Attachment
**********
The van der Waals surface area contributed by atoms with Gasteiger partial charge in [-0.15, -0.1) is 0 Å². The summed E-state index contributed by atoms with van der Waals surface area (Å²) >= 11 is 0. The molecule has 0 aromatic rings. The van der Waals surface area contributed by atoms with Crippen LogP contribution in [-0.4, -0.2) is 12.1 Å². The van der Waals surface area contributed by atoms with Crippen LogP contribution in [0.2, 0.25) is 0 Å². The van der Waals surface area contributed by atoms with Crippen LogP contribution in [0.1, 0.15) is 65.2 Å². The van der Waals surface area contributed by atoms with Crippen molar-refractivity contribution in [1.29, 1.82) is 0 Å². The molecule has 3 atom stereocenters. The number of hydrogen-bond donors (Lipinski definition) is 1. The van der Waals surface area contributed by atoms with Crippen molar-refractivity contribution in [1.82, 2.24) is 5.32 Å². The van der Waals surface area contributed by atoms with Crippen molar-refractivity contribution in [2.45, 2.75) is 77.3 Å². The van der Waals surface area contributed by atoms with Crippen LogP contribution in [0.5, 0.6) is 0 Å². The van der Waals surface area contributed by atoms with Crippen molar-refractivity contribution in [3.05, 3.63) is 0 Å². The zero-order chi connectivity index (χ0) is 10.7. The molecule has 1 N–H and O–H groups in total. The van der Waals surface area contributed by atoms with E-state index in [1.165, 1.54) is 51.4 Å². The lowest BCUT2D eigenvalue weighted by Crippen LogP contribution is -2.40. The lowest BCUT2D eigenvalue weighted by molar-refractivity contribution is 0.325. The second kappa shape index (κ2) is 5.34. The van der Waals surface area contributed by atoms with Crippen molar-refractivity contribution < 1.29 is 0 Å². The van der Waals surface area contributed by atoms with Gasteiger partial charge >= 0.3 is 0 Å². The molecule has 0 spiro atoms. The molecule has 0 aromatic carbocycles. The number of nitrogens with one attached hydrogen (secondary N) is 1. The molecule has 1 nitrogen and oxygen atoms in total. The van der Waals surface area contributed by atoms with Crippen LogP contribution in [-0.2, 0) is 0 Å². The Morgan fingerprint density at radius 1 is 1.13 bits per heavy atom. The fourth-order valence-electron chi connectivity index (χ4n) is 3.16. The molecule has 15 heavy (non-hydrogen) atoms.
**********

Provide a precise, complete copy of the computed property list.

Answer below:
The van der Waals surface area contributed by atoms with Gasteiger partial charge in [-0.15, -0.1) is 0 Å². The summed E-state index contributed by atoms with van der Waals surface area (Å²) >= 11 is 0. The molecule has 0 aromatic rings. The van der Waals surface area contributed by atoms with Crippen LogP contribution in [-0.4, -0.2) is 12.1 Å². The van der Waals surface area contributed by atoms with Crippen LogP contribution in [0.2, 0.25) is 0 Å². The van der Waals surface area contributed by atoms with Crippen LogP contribution in [0.1, 0.15) is 65.2 Å². The van der Waals surface area contributed by atoms with Crippen molar-refractivity contribution in [1.29, 1.82) is 0 Å². The molecule has 3 atom stereocenters. The number of hydrogen-bond donors (Lipinski definition) is 1. The van der Waals surface area contributed by atoms with Crippen molar-refractivity contribution in [1.82, 2.24) is 5.32 Å². The van der Waals surface area contributed by atoms with Crippen molar-refractivity contribution in [2.45, 2.75) is 77.3 Å². The van der Waals surface area contributed by atoms with Crippen LogP contribution in [0.5, 0.6) is 0 Å². The van der Waals surface area contributed by atoms with Crippen molar-refractivity contribution in [3.05, 3.63) is 0 Å². The zero-order chi connectivity index (χ0) is 10.7. The molecule has 1 N–H and O–H groups in total. The van der Waals surface area contributed by atoms with E-state index in [1.165, 1.54) is 51.4 Å². The lowest BCUT2D eigenvalue weighted by Crippen LogP contribution is -2.40. The lowest BCUT2D eigenvalue weighted by molar-refractivity contribution is 0.325. The second kappa shape index (κ2) is 5.34. The van der Waals surface area contributed by atoms with Crippen molar-refractivity contribution < 1.29 is 0 Å². The van der Waals surface area contributed by atoms with Gasteiger partial charge >= 0.3 is 0 Å². The molecule has 0 spiro atoms. The molecule has 0 aromatic carbocycles. The number of nitrogens with one attached hydrogen (secondary N) is 1. The molecule has 1 nitrogen and oxygen atoms in total. The van der Waals surface area contributed by atoms with Crippen LogP contribution in [-0.2, 0) is 0 Å². The Morgan fingerprint density at radius 1 is 1.13 bits per heavy atom. The fourth-order valence-electron chi connectivity index (χ4n) is 3.16. The molecule has 15 heavy (non-hydrogen) atoms.